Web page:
At step 506, the resource manager sends the INVITE message, now addressed to “100.100.100:10:5060” to the gateway. The gateway sends a reply, for example, “200”, to the resource manager at step 508. At step 510, the resource manager forwards the reply to the proxy. At step 512, the proxy sends an acknowledgement to the resource manager. At step 514, the acknowledgement is sent from the resource manager to the gateway.

At step 516, an INVITE message, for example, addressed to “100.100.100.50:5062”, is sent from the proxy to the resource manager. At this point, the selection of gateways is based upon the pre-configured policy. However, both gateways are busy. At step 518, a “503” message indicating that the resource is unavailable is sent from the resource manager to the proxy.

At step 520, an INVITE message, for example, addressed to “100.100.100.50:5061”, is sent from the proxy to the resource manager. At step 522, an acknowledgement, for example, “100”, is sent from the resource manager to the proxy. At this point, the selection of gateways is based upon the pre-configured policy and the selection made is “100.100.100.12:5061.”

At step 524, an INVITE message, now addressed to “100.100.100.12:5061” is sent from the resource manager to the gateway. At step 526, a reply “200” is sent from the gateway to the resource manager. At step 528, the “200” is sent from the resource manager to the proxy. At step 530, an acknowledgement is sent from the proxy to the resource manager. At step 532, the acknowledgement is sent to the gateway.

It should be understood that the programs, processes, methods and systems described herein are not related or limited to any particular type of computer or network system (hardware or software), unless indicated otherwise. Various types of general purpose or specialized computer systems may be used with or perform operations in accordance with the teachings described herein.

In view of the wide variety of embodiments to which the principles of the present invention can be applied, it should be understood that the illustrated embodiments are exemplary only, and should not be taken as limiting the scope of the present invention. For example, the steps of the flow diagrams may be taken in sequences other than those described, and more or fewer elements may be used in the block diagrams. While various elements of the preferred embodiments have been described as being implemented in software, in other embodiments in hardware or firmware implementations may alternatively be used, and vice-versa.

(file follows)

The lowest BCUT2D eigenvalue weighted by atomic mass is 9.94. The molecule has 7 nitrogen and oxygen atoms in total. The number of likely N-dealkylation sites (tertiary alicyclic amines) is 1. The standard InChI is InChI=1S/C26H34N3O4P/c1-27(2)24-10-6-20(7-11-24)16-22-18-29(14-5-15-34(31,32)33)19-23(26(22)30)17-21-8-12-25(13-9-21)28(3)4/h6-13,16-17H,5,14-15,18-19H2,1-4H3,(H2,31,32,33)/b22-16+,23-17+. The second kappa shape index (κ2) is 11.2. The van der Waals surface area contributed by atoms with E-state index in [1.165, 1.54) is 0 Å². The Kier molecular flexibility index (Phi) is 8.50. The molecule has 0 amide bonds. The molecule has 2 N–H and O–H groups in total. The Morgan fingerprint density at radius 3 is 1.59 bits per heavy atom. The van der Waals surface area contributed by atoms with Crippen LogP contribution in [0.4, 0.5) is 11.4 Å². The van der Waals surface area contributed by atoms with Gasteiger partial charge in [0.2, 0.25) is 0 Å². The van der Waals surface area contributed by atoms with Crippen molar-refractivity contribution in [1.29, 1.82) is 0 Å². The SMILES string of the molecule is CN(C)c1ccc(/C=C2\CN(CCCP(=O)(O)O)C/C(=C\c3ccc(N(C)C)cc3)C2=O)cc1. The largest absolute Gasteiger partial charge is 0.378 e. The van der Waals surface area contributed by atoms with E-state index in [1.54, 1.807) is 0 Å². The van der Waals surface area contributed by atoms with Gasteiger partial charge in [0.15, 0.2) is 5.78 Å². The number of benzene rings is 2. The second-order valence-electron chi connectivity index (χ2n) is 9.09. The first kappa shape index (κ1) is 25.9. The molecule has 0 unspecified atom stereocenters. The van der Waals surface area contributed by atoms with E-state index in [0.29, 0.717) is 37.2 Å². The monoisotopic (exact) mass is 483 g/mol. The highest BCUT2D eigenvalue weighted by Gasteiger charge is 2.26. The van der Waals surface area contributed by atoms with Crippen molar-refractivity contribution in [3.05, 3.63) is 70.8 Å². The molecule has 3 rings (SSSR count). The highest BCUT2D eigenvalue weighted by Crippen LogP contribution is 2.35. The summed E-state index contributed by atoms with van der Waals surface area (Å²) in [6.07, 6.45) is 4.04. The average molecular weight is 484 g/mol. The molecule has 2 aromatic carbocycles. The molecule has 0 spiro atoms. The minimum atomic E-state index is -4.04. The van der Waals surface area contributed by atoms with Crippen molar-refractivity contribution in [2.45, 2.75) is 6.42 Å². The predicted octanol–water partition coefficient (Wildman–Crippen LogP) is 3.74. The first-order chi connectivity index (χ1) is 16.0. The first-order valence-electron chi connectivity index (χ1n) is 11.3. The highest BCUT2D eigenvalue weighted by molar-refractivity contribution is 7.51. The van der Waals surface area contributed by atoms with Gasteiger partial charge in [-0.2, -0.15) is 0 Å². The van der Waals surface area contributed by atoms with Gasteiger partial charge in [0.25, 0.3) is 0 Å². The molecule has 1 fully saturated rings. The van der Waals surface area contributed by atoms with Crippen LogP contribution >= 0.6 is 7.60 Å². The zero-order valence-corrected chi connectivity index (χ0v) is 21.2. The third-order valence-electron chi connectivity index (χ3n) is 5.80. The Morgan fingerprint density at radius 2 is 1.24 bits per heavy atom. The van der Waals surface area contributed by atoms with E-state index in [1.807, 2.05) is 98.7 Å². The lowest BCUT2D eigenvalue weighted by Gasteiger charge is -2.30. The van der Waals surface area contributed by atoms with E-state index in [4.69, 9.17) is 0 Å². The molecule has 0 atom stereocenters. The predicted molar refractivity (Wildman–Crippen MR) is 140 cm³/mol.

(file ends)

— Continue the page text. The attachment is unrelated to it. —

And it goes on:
It will be apparent to those of ordinary skill in the art that methods involved in the system and method for transmitting information in a network may be embodied in a computer program product that includes a computer usable medium. For example, such a computer usable medium can include a readable memory device, such as, a hard drive device, a CD-ROM, a DVD-ROM, or a computer diskette, having computer readable program code segments stored thereon. The computer readable medium can also include a communications or transmission medium, such as, a bus or a communications link, either optical, wired, or wireless having program code segments carried thereon as digital or analog data signals.

The claims should not be read as limited to the described order or elements unless stated to that effect. Therefore, all embodiments that come within the scope and spirit of the following claims and equivalents thereto are claimed as the invention.

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Classifications
U.S. Classification709/229
International ClassificationG06F15/16, H04L29/12, H04L29/06, H04L29/08
Cooperative ClassificationH04L65/103, H04L65/104, H04L65/1006, H04L29/12113, H04L61/6013, H04L29/1282, H04L29/12169, H04L61/1541, H04L61/1576, H04L29/06027, H04L67/2833, H04L67/28
European ClassificationH04L61/15C, H04L61/60C, H04L61/15I, H04L29/12A2C, H04L29/12A2I, H04L29/08N27, H04L29/06M2N2S4, H04L29/06M2H2, H04L29/06M2N2M4, H04L29/12A9C, H04L29/08N27G
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Sep 13, 2001ASAssignment
Owner name: 3COM CORPORATION, CALIFORNIA
Free format text: ASSIGNMENT OF ASSIGNORS INTEREST;ASSIGNORS:TRIPATHI, ANOOP;HOMEIER, MICHAEL D.;RAMAKRISHNA, SUDHAKAR;AND OTHERS;REEL/FRAME:012170/0953
Effective date: 20010911